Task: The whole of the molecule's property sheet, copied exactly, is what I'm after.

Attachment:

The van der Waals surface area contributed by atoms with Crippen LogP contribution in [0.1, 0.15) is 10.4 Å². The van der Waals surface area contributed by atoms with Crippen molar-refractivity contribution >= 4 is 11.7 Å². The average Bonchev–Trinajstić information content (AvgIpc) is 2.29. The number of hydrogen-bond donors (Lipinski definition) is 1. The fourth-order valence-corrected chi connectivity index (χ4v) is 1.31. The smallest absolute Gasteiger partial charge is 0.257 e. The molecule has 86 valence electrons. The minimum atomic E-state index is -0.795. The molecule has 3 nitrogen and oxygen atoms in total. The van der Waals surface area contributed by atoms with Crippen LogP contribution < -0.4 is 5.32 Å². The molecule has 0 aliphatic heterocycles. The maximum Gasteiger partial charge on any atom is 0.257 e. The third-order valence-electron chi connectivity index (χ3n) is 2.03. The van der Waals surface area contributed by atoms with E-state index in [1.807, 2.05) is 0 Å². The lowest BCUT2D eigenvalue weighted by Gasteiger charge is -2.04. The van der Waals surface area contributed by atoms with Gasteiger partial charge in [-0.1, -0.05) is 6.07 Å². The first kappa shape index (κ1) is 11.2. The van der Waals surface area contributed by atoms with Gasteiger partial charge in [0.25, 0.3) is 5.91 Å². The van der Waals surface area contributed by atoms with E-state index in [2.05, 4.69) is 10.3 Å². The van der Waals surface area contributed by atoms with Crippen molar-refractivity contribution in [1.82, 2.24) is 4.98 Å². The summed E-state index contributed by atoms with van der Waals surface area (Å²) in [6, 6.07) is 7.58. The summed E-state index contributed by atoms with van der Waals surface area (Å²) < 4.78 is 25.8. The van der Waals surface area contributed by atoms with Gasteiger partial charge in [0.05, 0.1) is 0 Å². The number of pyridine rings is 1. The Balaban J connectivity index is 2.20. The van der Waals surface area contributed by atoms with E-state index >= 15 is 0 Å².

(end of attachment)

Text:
The van der Waals surface area contributed by atoms with Crippen LogP contribution in [0.1, 0.15) is 10.4 Å². The van der Waals surface area contributed by atoms with Crippen molar-refractivity contribution >= 4 is 11.7 Å². The average Bonchev–Trinajstić information content (AvgIpc) is 2.29. The number of hydrogen-bond donors (Lipinski definition) is 1. The fourth-order valence-corrected chi connectivity index (χ4v) is 1.31. The smallest absolute Gasteiger partial charge is 0.257 e. The molecule has 86 valence electrons. The minimum atomic E-state index is -0.795. The molecule has 3 nitrogen and oxygen atoms in total. The van der Waals surface area contributed by atoms with Crippen LogP contribution < -0.4 is 5.32 Å². The molecule has 0 aliphatic heterocycles. The maximum Gasteiger partial charge on any atom is 0.257 e. The third-order valence-electron chi connectivity index (χ3n) is 2.03. The van der Waals surface area contributed by atoms with E-state index in [1.807, 2.05) is 0 Å². The lowest BCUT2D eigenvalue weighted by Gasteiger charge is -2.04. The van der Waals surface area contributed by atoms with Gasteiger partial charge in [-0.1, -0.05) is 6.07 Å². The first kappa shape index (κ1) is 11.2. The van der Waals surface area contributed by atoms with Gasteiger partial charge in [0.25, 0.3) is 5.91 Å². The van der Waals surface area contributed by atoms with E-state index in [2.05, 4.69) is 10.3 Å². The van der Waals surface area contributed by atoms with Crippen molar-refractivity contribution in [1.82, 2.24) is 4.98 Å². The summed E-state index contributed by atoms with van der Waals surface area (Å²) in [6, 6.07) is 7.58. The summed E-state index contributed by atoms with van der Waals surface area (Å²) < 4.78 is 25.8. The van der Waals surface area contributed by atoms with Gasteiger partial charge in [0.05, 0.1) is 0 Å². The number of pyridine rings is 1. The Balaban J connectivity index is 2.20. The van der Waals surface area contributed by atoms with E-state index >= 15 is 0 Å².